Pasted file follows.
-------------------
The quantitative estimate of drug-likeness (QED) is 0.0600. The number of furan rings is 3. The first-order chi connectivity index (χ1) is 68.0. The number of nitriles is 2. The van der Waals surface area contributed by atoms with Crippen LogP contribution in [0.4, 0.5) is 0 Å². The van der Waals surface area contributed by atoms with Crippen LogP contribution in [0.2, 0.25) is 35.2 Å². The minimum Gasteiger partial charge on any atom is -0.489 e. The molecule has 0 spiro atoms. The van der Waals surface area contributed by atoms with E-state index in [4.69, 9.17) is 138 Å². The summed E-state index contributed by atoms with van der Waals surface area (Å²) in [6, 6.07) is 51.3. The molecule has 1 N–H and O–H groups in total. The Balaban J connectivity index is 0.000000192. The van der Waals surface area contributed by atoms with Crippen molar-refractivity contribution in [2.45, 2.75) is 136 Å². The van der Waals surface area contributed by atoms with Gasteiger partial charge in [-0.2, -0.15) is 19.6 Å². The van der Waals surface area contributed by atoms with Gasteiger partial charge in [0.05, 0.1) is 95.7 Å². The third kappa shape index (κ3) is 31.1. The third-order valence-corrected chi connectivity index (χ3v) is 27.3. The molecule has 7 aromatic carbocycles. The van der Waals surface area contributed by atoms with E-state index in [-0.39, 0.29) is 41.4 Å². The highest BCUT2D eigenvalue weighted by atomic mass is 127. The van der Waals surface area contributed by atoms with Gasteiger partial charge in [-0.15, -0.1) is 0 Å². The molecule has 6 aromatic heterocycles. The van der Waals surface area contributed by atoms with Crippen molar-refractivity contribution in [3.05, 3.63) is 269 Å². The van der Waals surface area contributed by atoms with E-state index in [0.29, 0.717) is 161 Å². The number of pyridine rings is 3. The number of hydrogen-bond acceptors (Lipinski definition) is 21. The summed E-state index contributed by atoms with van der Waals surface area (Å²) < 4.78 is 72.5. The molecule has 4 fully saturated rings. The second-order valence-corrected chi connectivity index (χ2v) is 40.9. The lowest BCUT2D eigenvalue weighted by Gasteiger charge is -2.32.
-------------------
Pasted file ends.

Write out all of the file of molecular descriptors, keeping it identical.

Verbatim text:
The quantitative estimate of drug-likeness (QED) is 0.0600. The number of furan rings is 3. The first-order chi connectivity index (χ1) is 68.0. The number of nitriles is 2. The van der Waals surface area contributed by atoms with Crippen LogP contribution in [0.4, 0.5) is 0 Å². The van der Waals surface area contributed by atoms with Crippen LogP contribution in [0.2, 0.25) is 35.2 Å². The minimum Gasteiger partial charge on any atom is -0.489 e. The molecule has 0 spiro atoms. The van der Waals surface area contributed by atoms with E-state index in [4.69, 9.17) is 138 Å². The summed E-state index contributed by atoms with van der Waals surface area (Å²) in [6, 6.07) is 51.3. The molecule has 1 N–H and O–H groups in total. The Balaban J connectivity index is 0.000000192. The van der Waals surface area contributed by atoms with Crippen molar-refractivity contribution in [2.45, 2.75) is 136 Å². The van der Waals surface area contributed by atoms with Gasteiger partial charge in [-0.2, -0.15) is 19.6 Å². The van der Waals surface area contributed by atoms with Gasteiger partial charge in [0.05, 0.1) is 95.7 Å². The third kappa shape index (κ3) is 31.1. The third-order valence-corrected chi connectivity index (χ3v) is 27.3. The molecule has 7 aromatic carbocycles. The van der Waals surface area contributed by atoms with E-state index in [-0.39, 0.29) is 41.4 Å². The highest BCUT2D eigenvalue weighted by atomic mass is 127. The van der Waals surface area contributed by atoms with Gasteiger partial charge in [-0.15, -0.1) is 0 Å². The molecule has 6 aromatic heterocycles. The van der Waals surface area contributed by atoms with Crippen molar-refractivity contribution in [3.05, 3.63) is 269 Å². The van der Waals surface area contributed by atoms with E-state index in [0.29, 0.717) is 161 Å². The number of pyridine rings is 3. The number of hydrogen-bond acceptors (Lipinski definition) is 21. The summed E-state index contributed by atoms with van der Waals surface area (Å²) < 4.78 is 72.5. The molecule has 4 fully saturated rings. The second-order valence-corrected chi connectivity index (χ2v) is 40.9. The lowest BCUT2D eigenvalue weighted by Gasteiger charge is -2.32.